The Philippines’ Bernie Sanders
“The lesson of this moment is that winning politics is grassroots politics,”said the firebrand US Sen. Bernie Sanders, reflecting on his unlikely political success in an interview with The New York Times.
Confined to the fringes of American politics throughout his youth, which was marked by radical activism and unabashed socialist advocacies, Sanders found an improbable political lifeline in one of America’s most rural, conservative states. A Jewish-born New Yorker, Sanders burst into electoral politics by moving to Vermont in the 1970s. For an entire decade, he became a serial loser, twice running for the Senate and once for the state’s gubernatorial position. His numbers hardly cracked into the double digits.
The following decade, however, marked a dramatic turn in his fortunes. In one of the most iconic electoral shocks of the era, Sanders became one of the first openly socialist American mayors at the height of the Cold War. In 1981, the tall, lanky activist found himself at the helm of Burlington, besting veteran mayor Gordon “Gordie” Paquette. Against all odds, including active sabotage by the establishment-infested city council, Sanders managed to secure several reelections throughout the 1980s before heading to Capitol Hill and, later, becoming the longest-running independent senator in American history.
In 2016, he almost pulled off another electoral tsunami against the Democratic establishment. The latest polls show that Sanders can still beat Donald Trump were he to be picked as the Democratic presidential nominee today.
His secret to political success, as Sanders put it, is simple: “[W]inning politics is developing coalitions of working people, of low-income people, of women, of environmentalists. So the coalition is, we do it from the bottom on up, and we ended up in my years as mayor taking on everybody.”
Through nonstop political organization, and astute populist initiatives such as a local television show called “Bernie Speaks With the Community,”Sanders mobilized a whole new constituency, which sustained him in office throughout decades of progressive advocacy.
Throughout the world, the rise of right-wing populists such as Donald Trump has opened up the space for their polar opposites — progressive populists such as Sanders and Elizabeth Warren. Their rallying cry is an end to American oligarchy in favor of the middle classes, for, as Sanders explained, the likes of “Ronald Reagan and his billionaire friends do not represent America, but we do.”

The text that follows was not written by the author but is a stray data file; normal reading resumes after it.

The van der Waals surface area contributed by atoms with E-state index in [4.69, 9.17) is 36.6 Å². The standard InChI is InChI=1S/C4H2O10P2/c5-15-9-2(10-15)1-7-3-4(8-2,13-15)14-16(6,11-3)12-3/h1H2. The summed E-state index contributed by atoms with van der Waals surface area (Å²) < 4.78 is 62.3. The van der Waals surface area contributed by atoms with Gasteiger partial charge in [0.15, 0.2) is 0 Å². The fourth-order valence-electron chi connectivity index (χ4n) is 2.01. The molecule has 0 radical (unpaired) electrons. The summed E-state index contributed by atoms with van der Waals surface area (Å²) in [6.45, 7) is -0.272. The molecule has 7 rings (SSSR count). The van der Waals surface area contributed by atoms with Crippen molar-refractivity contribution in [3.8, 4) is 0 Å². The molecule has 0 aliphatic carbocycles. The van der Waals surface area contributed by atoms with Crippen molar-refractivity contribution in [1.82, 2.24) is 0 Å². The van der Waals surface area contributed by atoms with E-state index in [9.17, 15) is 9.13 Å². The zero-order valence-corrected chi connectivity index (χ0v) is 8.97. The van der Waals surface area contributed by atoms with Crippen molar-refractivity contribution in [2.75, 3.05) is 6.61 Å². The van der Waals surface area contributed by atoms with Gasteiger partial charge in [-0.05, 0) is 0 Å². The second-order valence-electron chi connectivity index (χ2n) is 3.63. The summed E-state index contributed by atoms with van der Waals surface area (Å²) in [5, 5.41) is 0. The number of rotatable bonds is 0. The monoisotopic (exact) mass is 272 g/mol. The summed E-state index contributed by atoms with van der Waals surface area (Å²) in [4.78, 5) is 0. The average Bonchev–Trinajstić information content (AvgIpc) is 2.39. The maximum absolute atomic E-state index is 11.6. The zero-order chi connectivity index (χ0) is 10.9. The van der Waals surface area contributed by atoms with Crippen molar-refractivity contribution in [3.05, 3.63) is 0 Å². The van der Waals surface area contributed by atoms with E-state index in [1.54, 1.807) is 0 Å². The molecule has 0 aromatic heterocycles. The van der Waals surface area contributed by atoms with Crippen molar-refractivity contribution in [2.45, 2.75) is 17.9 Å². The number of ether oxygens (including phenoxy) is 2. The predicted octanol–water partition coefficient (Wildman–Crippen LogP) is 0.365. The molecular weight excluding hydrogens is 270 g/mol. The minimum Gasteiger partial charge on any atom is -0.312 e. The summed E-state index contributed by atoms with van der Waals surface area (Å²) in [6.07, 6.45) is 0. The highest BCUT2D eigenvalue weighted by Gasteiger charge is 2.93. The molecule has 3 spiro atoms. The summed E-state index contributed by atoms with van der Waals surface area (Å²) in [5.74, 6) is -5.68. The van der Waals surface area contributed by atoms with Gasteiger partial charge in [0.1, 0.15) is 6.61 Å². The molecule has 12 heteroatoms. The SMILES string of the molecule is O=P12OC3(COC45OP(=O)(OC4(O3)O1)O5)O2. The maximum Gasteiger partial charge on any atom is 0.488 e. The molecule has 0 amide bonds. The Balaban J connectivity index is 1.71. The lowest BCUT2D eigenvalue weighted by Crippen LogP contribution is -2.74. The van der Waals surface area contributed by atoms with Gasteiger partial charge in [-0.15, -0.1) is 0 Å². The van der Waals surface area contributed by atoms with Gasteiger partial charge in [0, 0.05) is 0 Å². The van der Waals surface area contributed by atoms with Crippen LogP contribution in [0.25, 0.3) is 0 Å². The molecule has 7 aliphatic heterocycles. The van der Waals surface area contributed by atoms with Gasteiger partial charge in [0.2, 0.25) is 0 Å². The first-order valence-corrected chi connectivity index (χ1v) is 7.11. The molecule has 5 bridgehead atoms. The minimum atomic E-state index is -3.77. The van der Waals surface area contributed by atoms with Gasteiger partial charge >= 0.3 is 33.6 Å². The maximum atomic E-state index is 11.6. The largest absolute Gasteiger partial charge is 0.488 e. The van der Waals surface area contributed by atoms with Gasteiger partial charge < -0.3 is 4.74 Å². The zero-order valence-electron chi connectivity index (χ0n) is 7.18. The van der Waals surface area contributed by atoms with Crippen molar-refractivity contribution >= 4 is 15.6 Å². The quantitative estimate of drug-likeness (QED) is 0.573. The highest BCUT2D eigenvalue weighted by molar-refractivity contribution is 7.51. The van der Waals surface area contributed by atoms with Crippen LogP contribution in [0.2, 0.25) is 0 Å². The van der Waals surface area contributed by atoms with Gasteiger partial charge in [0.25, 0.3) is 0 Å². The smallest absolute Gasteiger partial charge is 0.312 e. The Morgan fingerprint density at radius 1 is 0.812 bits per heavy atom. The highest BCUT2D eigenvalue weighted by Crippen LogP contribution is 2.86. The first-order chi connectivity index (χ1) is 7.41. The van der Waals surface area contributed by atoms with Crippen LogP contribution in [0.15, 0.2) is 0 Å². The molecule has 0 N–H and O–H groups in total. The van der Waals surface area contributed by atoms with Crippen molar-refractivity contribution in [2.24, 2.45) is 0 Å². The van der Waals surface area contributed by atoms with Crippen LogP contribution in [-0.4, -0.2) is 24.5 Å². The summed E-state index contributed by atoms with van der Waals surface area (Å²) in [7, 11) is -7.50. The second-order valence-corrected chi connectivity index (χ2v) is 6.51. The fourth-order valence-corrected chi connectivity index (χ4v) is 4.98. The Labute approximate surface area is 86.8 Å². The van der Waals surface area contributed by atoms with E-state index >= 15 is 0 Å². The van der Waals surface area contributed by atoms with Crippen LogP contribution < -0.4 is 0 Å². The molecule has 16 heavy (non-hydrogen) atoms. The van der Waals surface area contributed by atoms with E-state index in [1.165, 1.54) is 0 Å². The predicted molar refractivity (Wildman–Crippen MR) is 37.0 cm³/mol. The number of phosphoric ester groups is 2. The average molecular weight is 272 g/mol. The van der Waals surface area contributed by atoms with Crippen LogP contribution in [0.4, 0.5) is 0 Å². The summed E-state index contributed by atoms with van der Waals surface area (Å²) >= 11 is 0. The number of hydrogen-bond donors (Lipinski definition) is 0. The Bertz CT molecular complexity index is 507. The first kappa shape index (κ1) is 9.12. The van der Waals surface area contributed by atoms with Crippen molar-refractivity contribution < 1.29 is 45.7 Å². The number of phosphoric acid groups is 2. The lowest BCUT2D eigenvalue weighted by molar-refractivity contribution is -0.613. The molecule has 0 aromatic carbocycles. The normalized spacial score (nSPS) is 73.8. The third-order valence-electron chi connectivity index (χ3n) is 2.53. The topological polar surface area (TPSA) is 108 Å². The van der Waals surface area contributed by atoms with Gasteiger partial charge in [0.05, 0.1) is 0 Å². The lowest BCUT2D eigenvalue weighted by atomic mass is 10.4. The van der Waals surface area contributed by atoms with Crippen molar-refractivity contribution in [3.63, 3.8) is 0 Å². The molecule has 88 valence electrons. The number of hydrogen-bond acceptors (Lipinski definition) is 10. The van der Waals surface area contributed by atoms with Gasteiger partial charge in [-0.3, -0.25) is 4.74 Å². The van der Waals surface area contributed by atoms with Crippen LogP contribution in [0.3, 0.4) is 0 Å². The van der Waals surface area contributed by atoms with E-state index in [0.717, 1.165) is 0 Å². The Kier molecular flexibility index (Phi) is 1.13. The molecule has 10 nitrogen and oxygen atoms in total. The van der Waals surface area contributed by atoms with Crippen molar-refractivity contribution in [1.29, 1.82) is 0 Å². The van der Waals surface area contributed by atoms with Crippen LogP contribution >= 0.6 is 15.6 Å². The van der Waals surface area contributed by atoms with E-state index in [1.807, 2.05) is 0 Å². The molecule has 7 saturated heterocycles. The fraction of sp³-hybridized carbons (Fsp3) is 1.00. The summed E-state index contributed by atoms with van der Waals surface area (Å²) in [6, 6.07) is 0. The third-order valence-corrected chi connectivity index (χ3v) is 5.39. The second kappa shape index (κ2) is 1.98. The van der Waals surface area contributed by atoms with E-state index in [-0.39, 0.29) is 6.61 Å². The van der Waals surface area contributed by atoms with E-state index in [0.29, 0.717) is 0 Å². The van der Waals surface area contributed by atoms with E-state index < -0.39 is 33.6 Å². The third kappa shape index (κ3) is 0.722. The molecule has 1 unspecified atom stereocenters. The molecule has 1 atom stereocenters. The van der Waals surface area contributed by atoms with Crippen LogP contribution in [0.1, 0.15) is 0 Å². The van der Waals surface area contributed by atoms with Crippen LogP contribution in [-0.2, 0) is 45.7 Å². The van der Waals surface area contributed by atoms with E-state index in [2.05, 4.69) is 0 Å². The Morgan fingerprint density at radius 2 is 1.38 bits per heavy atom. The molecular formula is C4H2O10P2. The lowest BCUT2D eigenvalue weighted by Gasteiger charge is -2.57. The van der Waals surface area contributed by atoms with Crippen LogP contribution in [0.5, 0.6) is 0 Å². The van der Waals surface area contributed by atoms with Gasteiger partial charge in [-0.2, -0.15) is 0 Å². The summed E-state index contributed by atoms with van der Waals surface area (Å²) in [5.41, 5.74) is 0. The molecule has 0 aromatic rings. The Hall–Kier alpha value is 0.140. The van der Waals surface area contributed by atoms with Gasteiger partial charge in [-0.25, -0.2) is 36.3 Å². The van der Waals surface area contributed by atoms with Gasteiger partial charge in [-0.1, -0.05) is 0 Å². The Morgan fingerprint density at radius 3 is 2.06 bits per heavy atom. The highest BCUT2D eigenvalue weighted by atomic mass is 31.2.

Fortunately, we also have our own versions of Sanders. On top of my mind is professor Walden Bello, a world-renowned scholar and activist, among Princeton University’s most distinguished alumni, and a former progressive congressman who became the first-ever statesman to voluntarily resign his office out of sheer conviction.
I had the privilege of knowing and working with him about a decade earlier as his consultant on foreign affairs. He is unquestionably an indefatigable soul, a passionate advocate and arguably the best mentor one could ask for. While no socialist or communist, I always appreciated Bello’s genuine passion for social justice. True, his bid for the oligarchic Senate failed to bear fruit, but he has been a consistent advocate for political reform and human rights in the Philippines. And despite unimaginable difficulties, including personal tragedy, he recently managed to finish not one, but two books almost simultaneously.
The first, as discussed in an earlier column, is “Counterrevolution,”tracing the global rise of right-wing populism. “I would say that Duterte is a counterrevolutionary” Bello argues, since ”he challenges the whole liberal democratic project”without offering a true progressive alternative.
His latest book is “Paper Dragons: China and the Next Crash,” which analyzes the structural vulnerabilities of the Chinese economy and its dangerous implications for the global economy. More fundamentally, it skillfully traces the contours of the existing international order and the perilous direction of Sino-American rivalry.
Bello makes two crucial arguments. First, he rightly criticizes both the United States and China for their imperialist mindset and behavior, while arguing that Beijing’s foreign policy is far from predetermined.
Through a combination of diplomacy, engagement and tough bargaining, Bello believes that smaller countries such as the Philippines have some agency in shaping the rise of China. Moreover, he downplays fears of a Chinese “debt trap,” instead focusing on an even more troubling phenomenon. For Bello, Chinese investments bring about a “20th-century [top-down] model of economic development, [with] tremendous negative impact on the environment” of its beneficiaries. Like Sanders, Bello believes in participatory grassroots politics as the best countermeasure against both imperialism and right-wing populism.
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